The Genetic Lottery: Why DNA Matters for Social Equality

A friend alerted me to an interview with Kathryn Paige Harden, a psychology professor at the University of Texas at Austin. The interview concerns her new book The Genetic Lottery: Why DNA Matters for Social Equality.  

Harden “argues how far we go in formal education – and the huge knock-on effects that has on our income, employment and health – is in part down to our genes. And she estimates that genetic differences “captures about 10-15% of the variance in educational attainment.”

Let me state at the outset that I have not read the book. Still, I need no convincing about the pull of genes on behavior. As E.O.Wilson says “genes hold culture on a lease.” I’m not a genetic determinist, but anyone who denies the effect of how genes wire our bodies and brains simply doesn’t know what they’re talking about. Humans act very much like other primates in so so many ways. That our basic biology affects our social behaviors—sex, aggression, ethics, religion, and more—is indisputable. I readily acknowledge, regarding this specific case, that my desire to become educated rather than say pursuing wealth was, in large part, heavily influenced by my genetic wiring.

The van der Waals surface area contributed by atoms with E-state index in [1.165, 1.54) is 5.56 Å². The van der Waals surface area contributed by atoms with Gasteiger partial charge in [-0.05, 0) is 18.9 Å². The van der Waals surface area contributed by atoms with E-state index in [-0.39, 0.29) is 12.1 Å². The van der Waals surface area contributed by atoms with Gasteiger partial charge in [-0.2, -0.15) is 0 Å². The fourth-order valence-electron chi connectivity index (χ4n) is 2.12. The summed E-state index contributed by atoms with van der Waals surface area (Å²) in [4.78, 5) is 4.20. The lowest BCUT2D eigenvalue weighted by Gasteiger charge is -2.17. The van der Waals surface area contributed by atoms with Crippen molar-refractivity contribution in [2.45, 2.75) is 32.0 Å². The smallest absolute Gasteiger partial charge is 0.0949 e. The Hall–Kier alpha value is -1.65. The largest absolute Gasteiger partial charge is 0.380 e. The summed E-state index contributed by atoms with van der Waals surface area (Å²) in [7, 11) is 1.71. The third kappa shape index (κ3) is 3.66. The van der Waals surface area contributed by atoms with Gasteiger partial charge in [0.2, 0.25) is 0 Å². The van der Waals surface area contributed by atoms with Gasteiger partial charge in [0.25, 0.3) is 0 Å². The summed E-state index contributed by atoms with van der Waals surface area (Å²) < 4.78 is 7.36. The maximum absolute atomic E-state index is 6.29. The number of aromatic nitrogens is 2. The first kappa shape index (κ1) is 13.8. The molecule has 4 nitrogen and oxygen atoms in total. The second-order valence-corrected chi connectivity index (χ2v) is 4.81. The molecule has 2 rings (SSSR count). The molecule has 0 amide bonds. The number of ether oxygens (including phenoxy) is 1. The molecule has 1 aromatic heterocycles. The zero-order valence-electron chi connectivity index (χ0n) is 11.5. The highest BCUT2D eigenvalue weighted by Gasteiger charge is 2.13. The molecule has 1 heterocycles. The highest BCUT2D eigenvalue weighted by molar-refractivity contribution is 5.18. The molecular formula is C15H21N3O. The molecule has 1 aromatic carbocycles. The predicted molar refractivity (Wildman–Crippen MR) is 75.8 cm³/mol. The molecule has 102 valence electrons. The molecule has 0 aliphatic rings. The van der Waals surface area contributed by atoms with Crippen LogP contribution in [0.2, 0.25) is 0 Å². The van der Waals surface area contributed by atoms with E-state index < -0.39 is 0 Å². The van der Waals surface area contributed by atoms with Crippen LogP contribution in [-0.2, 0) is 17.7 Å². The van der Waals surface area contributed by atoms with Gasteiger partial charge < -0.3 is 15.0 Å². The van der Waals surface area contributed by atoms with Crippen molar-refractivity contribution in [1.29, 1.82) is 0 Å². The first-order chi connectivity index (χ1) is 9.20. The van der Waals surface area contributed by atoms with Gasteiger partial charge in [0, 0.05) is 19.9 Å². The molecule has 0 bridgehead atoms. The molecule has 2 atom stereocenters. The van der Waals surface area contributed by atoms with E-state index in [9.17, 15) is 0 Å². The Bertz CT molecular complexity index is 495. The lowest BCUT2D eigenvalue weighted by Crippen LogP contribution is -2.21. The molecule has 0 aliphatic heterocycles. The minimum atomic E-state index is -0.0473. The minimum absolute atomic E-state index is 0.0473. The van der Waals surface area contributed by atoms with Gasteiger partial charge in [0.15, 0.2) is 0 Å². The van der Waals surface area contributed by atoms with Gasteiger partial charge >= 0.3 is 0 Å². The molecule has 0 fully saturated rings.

Still, this genome was also in an environment—my parents sent me to good schools and emphasized doing my homework! And it was also influenced by having enough food in my stomach, growing up in a middle-class home, having access to quality public college at a modest cost. (The University of Missouri cost about $250 a semester in 1973 when I started college.) And these in turn were influenced by my dad being paid union wages as a butcher, taxes to support education, no cracking lead paint on my school walls, etc.

So much more to say about the nature/nurture debates but to say that we are genomes in environments isn’t very controversial. Of course, there is probably randomness built into the system too. At any rate, so much comes down to our basic nature which is why I don’t see how we can survive and flourish unless we augment/transform our basic nature. And I know this is a radical solution.

For a deeper look into  the ideas in Harden’s book see “Can Progressives Be Convinced That Genetics Matters?” in the New Yorker.)

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One thought on “The Genetic Lottery: Why DNA Matters for Social Equality

  1. First question is: are humans more violent than other animals? The answer is no:
    other animals—such as sharks, crocodiles, etc.—are as violent as we are.
    Nevertheless, we are as violent as any creatures who have ever lived—including tyrannosaurs.

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